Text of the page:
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Increased silage spoilage risk from field aftermaths in the uk

UK dairy farmers are advised to remove aftermath from silage fields or run the risk of significant aerobic spoilage in the conserved forage they make this year.

“Once again the UK winter has been extremely mild and grass has just kept growing,” says forage consultant Dr David Davies.

“December 2015 was the warmest December since records began in 1910, with an average temperature of 7.9°C – making it feel more like April than early winter. It was also the wettest month in the UK for more than a century. As a result, there’s a lot of grass aftermath about, but plenty of wet, dead material is caught up with it too that’s likely to contain high levels of yeasts and fungi. And more rainfall over the next few weeks will only increase soil splash up to the leaves, increasing the level of undesirable microbes still further”.

Consequently, the threat of mould growth in forage clamps and in other stored feeds – and associated mycotoxin production – will only get worse if mild temperatures and significant rainfall continue to the end of the winter.

The Alltech Mycotoxin Management team are advising farmers to remove the aftermath if at all possible.

Dr Davies adds “Many dairy farmers don’t like taking sheep on tack, but these grazers really are the best animals for cleaning up the sward in the winter. Essentially, there are two options available. Either leave the aftermath – which means you run the risk of producing poor quality silage – or remove it, either by mowing it off and wasting it, or bring the sheep in.”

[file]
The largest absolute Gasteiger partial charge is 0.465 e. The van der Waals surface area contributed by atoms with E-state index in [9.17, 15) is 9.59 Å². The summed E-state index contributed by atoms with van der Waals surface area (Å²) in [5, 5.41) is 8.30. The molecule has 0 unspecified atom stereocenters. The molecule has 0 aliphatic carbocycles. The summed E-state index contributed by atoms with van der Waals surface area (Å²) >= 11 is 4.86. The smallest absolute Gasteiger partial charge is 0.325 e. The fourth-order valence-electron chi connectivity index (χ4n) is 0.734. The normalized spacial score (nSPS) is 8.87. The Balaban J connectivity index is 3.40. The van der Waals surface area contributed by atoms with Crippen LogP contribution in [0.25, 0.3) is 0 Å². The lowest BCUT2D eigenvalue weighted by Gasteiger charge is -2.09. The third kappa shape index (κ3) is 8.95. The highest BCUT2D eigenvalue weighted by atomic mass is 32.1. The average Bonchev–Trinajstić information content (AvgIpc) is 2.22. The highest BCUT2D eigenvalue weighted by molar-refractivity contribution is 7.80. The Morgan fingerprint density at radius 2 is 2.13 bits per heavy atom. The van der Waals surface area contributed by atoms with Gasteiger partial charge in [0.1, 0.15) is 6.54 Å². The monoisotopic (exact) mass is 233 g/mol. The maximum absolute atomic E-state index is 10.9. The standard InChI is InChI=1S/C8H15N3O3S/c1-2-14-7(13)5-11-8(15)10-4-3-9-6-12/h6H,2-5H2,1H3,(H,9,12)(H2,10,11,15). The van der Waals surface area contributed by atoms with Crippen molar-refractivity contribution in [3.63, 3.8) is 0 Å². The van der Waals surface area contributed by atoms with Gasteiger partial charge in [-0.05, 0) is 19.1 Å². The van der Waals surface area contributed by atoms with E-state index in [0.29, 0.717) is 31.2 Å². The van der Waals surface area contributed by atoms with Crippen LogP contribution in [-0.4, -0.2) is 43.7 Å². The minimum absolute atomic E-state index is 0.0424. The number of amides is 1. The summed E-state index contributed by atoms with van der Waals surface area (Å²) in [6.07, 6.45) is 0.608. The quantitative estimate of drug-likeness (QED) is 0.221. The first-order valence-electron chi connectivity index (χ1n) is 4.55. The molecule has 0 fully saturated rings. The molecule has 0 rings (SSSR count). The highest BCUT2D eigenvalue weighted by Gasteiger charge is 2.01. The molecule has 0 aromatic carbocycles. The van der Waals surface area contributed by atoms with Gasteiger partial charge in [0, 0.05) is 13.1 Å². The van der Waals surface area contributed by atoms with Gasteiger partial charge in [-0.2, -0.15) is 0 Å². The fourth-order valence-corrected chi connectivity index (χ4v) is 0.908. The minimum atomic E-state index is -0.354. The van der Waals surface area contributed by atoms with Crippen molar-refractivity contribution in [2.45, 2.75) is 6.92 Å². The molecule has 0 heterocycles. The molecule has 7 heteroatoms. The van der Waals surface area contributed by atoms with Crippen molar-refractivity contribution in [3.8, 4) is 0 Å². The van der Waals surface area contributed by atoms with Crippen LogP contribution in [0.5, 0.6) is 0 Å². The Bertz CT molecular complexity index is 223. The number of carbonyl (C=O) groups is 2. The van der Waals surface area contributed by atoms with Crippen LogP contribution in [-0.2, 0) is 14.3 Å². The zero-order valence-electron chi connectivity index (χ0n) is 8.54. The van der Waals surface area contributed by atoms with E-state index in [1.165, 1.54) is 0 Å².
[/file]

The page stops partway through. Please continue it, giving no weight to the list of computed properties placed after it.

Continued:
If neither option is practical, many farmers will have to focus on excellent clamp management this year, as compaction of grass in the clamp is absolutely crucial.

“When clamping silage to reduce the risk of spoilage and potential mycotoxin contamination, the aim is to remove as much air from the grass as quickly as possible,” advises Emma Millar from the Alltech Mycotoxin Management team.

“Fill the clamp in layers no more than 15cm deep at a time and compact as you go. Your target should be 750 kg of fresh material per m3 (c. 250kg DM). Unfortunately, most farms are only reaching 650 kg per m3 or less, which means too much oxygen is left with the grass, increasing the chance of aerobic spoilage and moulds, and then potential mycotoxin contamination,” she says.

Farmers with a lot of aftermath who are concerned about the risk of aerobic spoilage must use an appropriate silage additive.

Ideally use a homo-fermentative inoculant, plus a chemical additive, or a chemical (salt) alone. The inoculant will improve the fermentation and the additional salt reduces aerobic spoilage. This will help stabilise the clamp.

Other tips to mitigate potential aerobic spoilage risks when silage making:

  • Mow grass when it is dry
  • Aim for a stubble height of 7-10cm
  • Spread the crop immediately after mowing to encourage wilting
  • Don’t leave a thick, dense sward – this is the perfect environment for mould

If you’d like to talk to a member of the Alltech UK Mycotoxin Management team, we’d love to hear from you. Simply use the Contact Us form here.